Memorandum submitted by HM Customs and
Excise Law Enforcement
Thank you for your letter of 8 January to Bill
Logan asking a series of questions about Customs activity in Northern
Ireland. I have been asked to reply.
(a) What human (measured in terms of full-time
personnel) and financial resource are available to the Organised
Crime Task Force through HM Customs and Excise?
The Organised Crime Task Force (OCTF) does not
have a permanent corps of operational officers. Its role is to
bring together all agencies in Northern Ireland so that they work
together in the most effective way to tackle organised criminality
which is an obstacle to the transition of Northern Ireland into
a "civic" society.
Therefore, Customs do not have any officers
permanently attached to the OCTF. However, all of Customs officers
in Northern Ireland, and on the mainland as appropriate, are available
and regularly participate in multi-agency operations which the
OCTF seeks to promote.
(b) How many staff in HM Customs and Excise
are wholly or mainly engaged in work against terrorist organised
crime in Northern Ireland, and how does this compare to human
resources allocated to tackling "ordinary" organised
crime in Northern Ireland.
Nonetackling "terrorist organised
crime" is not a Customs responsibility. Customs responsibilities
include enforcement of the restrictions and prohibitions on certain
goods, such as Class A drugs, and tackling evasion of indirect
taxes through fraud and smuggling. In Northern Ireland, Customs
top priorities are combating the evasion of excise duty on road
fuel and tobacco.
The Northern Ireland Threat Assessment, published
in May 2001, did highlight that up to half of all the criminal
gangs in Northern Ireland have current or historic links to paramilitary
groups. That is not why such gangs come within Customs interests.
Customs focus is on the evasion of road fuel and tobacco duty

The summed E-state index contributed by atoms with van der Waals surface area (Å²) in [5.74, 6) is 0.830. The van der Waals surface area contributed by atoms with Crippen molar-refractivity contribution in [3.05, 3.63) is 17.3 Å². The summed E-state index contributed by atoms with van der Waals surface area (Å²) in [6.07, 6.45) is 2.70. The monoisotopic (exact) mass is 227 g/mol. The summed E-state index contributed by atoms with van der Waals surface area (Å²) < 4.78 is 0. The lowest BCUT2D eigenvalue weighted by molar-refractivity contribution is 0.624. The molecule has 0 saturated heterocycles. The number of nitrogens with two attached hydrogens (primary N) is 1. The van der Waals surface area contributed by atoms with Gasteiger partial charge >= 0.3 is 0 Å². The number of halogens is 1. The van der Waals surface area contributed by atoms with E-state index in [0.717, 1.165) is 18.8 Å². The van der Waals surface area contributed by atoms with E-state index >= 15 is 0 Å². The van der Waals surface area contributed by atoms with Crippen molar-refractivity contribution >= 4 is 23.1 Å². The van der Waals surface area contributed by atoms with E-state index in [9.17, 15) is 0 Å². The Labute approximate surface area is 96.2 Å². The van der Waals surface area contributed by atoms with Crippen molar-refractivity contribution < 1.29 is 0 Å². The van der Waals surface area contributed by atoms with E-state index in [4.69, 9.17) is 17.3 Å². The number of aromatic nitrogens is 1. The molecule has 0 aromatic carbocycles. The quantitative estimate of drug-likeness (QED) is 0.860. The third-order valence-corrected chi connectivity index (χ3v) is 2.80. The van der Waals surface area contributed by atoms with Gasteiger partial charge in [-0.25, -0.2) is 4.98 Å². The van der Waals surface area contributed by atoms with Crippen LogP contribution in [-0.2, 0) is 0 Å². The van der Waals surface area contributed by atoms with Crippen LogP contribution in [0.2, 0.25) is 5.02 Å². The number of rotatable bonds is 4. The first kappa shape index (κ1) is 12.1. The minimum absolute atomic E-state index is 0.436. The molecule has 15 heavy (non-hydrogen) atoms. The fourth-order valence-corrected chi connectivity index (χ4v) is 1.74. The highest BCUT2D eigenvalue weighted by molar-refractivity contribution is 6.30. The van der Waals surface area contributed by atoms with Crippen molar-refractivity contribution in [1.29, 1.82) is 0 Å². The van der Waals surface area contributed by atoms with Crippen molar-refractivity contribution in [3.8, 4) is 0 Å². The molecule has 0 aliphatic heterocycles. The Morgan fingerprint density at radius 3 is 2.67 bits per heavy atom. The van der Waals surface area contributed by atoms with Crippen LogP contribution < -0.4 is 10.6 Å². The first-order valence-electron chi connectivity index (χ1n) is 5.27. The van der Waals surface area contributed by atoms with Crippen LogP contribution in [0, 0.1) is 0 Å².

and not on any paramilitary activities which these gangs may engage
in. Customs have significant resources devoted to tackling this
(c) What is the estimated loss of duty on
smuggled fuel in each of the years:
(i) 1 April 1998-31 March 1999;
(ii) 1 April 1999-31 March 2000;
(iii) 1 April 2000-31 March 2001; and
(iv) 1 April 2001-31 December 2001.
The latest estimates of revenue loss from cross-border
shopping and all forms of oils fraud were published in the Government
paper, Measuring Indirect Tax Fraud, a copy of which is
in the House of Commons library.
Customs cannot, at this stage, differentiate
between the revenue loss from legitimate cross-border shopping
and from the fraudulent evasion of road fuel duty, nor between
different types of fraud, such as smuggling, misuse of rebated
fuels, laundering or mixing.
(a) What was the total fuel (by tonnage and
category) brought into Northern Ireland (via Sydenham) in the
years ended 31 March 1992 and 31 March 1997, and in each of the
periods cited in (c) above?
Set out below are the total deliveries of duty
paid fuel (in tonnes) into Northern Ireland as collected by the
Department of Trade and Industry.
||Total road fuel
|31 March 1992
|31 March 1993
|31 March 1994
|31 March 1995
|31 March 1996
|31 March 1997
|31 March 1998
|31 March 1999
|31 March 2000
|31 March 2001
We are currently attempting to find out the extent to which
the fuel accounted for here was delivered into Sydenham alone.
Once we have made further progress on this I will contact you.
16 January 2002